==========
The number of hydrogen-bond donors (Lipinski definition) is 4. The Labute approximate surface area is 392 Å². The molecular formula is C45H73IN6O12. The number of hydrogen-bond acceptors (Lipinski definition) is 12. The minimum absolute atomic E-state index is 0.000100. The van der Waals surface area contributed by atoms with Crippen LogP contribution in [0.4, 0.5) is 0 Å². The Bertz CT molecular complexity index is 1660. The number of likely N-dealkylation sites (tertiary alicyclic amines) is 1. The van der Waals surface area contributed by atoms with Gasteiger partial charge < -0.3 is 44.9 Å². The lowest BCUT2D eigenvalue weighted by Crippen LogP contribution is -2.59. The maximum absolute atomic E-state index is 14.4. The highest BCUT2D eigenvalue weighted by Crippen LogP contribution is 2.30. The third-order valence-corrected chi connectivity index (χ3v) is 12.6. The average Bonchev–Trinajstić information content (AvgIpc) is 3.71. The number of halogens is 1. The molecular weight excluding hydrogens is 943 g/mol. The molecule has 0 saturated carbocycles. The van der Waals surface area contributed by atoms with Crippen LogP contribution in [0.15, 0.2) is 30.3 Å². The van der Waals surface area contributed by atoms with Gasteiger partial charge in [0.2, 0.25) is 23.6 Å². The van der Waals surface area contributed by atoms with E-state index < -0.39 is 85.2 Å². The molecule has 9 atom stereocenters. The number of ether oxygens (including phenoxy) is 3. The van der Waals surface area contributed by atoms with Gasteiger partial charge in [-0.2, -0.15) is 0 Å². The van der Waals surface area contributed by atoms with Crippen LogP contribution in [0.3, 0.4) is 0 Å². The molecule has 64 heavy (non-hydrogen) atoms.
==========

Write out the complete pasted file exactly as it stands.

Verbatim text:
The number of hydrogen-bond donors (Lipinski definition) is 4. The Labute approximate surface area is 392 Å². The molecular formula is C45H73IN6O12. The number of hydrogen-bond acceptors (Lipinski definition) is 12. The minimum absolute atomic E-state index is 0.000100. The van der Waals surface area contributed by atoms with Crippen LogP contribution in [0.4, 0.5) is 0 Å². The Bertz CT molecular complexity index is 1660. The number of likely N-dealkylation sites (tertiary alicyclic amines) is 1. The van der Waals surface area contributed by atoms with Gasteiger partial charge < -0.3 is 44.9 Å². The lowest BCUT2D eigenvalue weighted by Crippen LogP contribution is -2.59. The maximum absolute atomic E-state index is 14.4. The highest BCUT2D eigenvalue weighted by Crippen LogP contribution is 2.30. The third-order valence-corrected chi connectivity index (χ3v) is 12.6. The average Bonchev–Trinajstić information content (AvgIpc) is 3.71. The number of halogens is 1. The molecular weight excluding hydrogens is 943 g/mol. The molecule has 0 saturated carbocycles. The van der Waals surface area contributed by atoms with Crippen LogP contribution in [0.15, 0.2) is 30.3 Å². The van der Waals surface area contributed by atoms with Gasteiger partial charge in [0.2, 0.25) is 23.6 Å². The van der Waals surface area contributed by atoms with E-state index < -0.39 is 85.2 Å². The molecule has 9 atom stereocenters. The number of ether oxygens (including phenoxy) is 3. The van der Waals surface area contributed by atoms with Gasteiger partial charge in [-0.2, -0.15) is 0 Å². The van der Waals surface area contributed by atoms with Crippen LogP contribution in [0.3, 0.4) is 0 Å². The molecule has 64 heavy (non-hydrogen) atoms.